Microphone could diagnose "noisy" arthritic knees

Microphone could diagnose "noisy" arthritic knees


One study suggests that the technology used by engineers to detect bridge defects could be used to diagnose "noisy" arthritic knees.

It was a tiny microphone attached to the participants' knees to pick up high frequency sounds.

Although not audible to humans, waveforms can be analyzed by computer to provide insight into knee health.

A better diagnosis of osteoarthritis and more appropriate treatments are possible, the researchers said.

But they recognized that first more research and testing was needed on more people.

Osteoarthritis of the knee is a common degenerative condition of the joint that can lead to pain, stiffness and swelling of the joint.

Normally, the body can repair low-level joint damage - but in case of osteoarthritis, the protective cartilage at the ends of the bones is degraded and can not repair itself.

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In this study, involving Lancaster University, Central Lancashire University and the University of Manchester, the researchers "listened" to the noise produced by the knees of 89 adults with osteoarthritis.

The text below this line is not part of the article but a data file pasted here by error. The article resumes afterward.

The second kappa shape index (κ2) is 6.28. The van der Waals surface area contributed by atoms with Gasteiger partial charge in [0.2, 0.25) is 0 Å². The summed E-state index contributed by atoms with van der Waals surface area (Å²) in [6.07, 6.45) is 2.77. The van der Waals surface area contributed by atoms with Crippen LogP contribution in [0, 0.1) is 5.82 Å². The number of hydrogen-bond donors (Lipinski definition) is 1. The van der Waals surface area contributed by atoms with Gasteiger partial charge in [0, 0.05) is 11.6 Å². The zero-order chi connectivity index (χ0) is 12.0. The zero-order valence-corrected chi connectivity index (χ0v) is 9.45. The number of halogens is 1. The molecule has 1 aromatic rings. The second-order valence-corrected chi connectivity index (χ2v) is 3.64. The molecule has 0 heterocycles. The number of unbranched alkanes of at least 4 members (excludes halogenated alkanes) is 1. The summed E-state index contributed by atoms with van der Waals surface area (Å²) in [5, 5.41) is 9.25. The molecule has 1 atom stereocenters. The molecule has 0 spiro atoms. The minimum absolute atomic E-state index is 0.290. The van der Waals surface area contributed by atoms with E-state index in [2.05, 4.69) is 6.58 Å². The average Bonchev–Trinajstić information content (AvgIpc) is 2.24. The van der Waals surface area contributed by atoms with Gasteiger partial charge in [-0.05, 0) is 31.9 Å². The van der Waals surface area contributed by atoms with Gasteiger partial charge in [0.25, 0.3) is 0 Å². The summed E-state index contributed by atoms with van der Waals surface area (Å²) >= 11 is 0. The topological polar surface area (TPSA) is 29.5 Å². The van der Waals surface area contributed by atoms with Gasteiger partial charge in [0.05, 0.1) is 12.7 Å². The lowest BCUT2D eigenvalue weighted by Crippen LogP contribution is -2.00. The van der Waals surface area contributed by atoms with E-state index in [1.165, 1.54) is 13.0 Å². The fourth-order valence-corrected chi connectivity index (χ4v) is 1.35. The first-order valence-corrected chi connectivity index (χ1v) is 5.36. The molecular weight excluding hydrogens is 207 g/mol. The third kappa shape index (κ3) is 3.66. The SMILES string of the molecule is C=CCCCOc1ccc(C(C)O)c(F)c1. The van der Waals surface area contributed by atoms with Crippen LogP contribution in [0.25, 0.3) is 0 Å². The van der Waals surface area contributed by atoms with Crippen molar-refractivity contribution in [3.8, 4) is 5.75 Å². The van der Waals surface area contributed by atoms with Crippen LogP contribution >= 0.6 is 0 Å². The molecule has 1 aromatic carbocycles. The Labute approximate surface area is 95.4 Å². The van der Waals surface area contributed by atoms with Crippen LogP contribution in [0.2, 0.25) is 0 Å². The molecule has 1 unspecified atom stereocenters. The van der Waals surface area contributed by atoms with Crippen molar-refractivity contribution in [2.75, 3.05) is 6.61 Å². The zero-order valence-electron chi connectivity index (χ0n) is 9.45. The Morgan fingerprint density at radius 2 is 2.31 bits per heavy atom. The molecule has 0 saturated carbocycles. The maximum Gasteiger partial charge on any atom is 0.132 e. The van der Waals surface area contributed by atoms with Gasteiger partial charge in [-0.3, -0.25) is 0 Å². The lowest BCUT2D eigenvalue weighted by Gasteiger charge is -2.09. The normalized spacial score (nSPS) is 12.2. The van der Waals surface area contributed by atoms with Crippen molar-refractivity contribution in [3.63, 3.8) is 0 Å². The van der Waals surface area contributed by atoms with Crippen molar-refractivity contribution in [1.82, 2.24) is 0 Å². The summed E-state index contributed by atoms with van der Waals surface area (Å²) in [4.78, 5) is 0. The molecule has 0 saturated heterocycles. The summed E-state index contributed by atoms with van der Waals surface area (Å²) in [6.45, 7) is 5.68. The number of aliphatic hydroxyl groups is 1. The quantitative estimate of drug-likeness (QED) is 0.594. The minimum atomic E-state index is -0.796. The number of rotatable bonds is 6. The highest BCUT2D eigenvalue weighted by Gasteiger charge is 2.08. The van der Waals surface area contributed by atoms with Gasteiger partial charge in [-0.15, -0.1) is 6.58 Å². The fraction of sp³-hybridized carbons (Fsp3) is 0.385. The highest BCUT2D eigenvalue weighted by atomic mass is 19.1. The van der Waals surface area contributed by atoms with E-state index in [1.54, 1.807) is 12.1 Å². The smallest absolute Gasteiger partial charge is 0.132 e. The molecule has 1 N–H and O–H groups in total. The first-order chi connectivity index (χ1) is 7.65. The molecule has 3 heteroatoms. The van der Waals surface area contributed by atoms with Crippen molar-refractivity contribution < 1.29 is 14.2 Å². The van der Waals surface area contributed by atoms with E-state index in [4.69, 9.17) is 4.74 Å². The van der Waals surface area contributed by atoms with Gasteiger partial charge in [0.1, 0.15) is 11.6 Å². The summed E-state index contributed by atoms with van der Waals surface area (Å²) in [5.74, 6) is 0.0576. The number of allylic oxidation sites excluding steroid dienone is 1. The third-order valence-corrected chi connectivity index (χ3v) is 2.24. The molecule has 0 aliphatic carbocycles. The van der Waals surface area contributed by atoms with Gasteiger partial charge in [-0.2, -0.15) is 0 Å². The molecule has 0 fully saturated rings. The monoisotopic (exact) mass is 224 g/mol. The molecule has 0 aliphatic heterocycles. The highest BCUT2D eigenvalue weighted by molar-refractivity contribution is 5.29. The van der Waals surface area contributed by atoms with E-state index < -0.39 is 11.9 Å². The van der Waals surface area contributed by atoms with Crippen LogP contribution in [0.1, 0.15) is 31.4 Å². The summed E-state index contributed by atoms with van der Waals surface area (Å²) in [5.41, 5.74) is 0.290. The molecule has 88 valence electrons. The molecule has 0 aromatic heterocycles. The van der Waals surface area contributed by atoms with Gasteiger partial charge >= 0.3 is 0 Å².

They were all asked to get up from a sitting position five times while the acoustic signals of their joints were recorded.

They assumed that the knees would act as technical structures: "smooth and well lubricated surfaces" moving silently against each other and "irregular movements of rough and poorly lubricated surfaces" generating acoustic signals.

Their results showed that the technique could "hear" the difference between the signals produced by healthy knees and those with osteoarthritis.

Professor John Goodacre of Lancaster University, who led the study, said it was a promising technique.

"The current way of classifying knee osteoarthritis is gross, usually involving an X-ray, and the situation can change in a few months.

"It's a finer and more sensitive way to assess gravity without using an X-ray."

The research team, which published its findings in PLOS One, found that the more visible "hits" on the knee waveforms, the more "noisy" the knee was and the more osteoarthritis was severe.

Although it is not possible to listen to these sounds with the human ear, it is possible that each knee has its own "melody", said Professor Goodacre.

Audible sounds or creaks or sensations in the joints can also be a symptom of osteoarthritis.

According to Professor Goodacre, this technique could lead to more personalized treatments, adapted to the particular characteristics of the knee condition.

He added that with more research, the new approach could be used as a diagnostic tool allowing athletes to avoid injury - and to determine if patients' knees were responding to treatment.

The technology has not yet been tested on other forms of osteoarthritis, hip or hand, for example.


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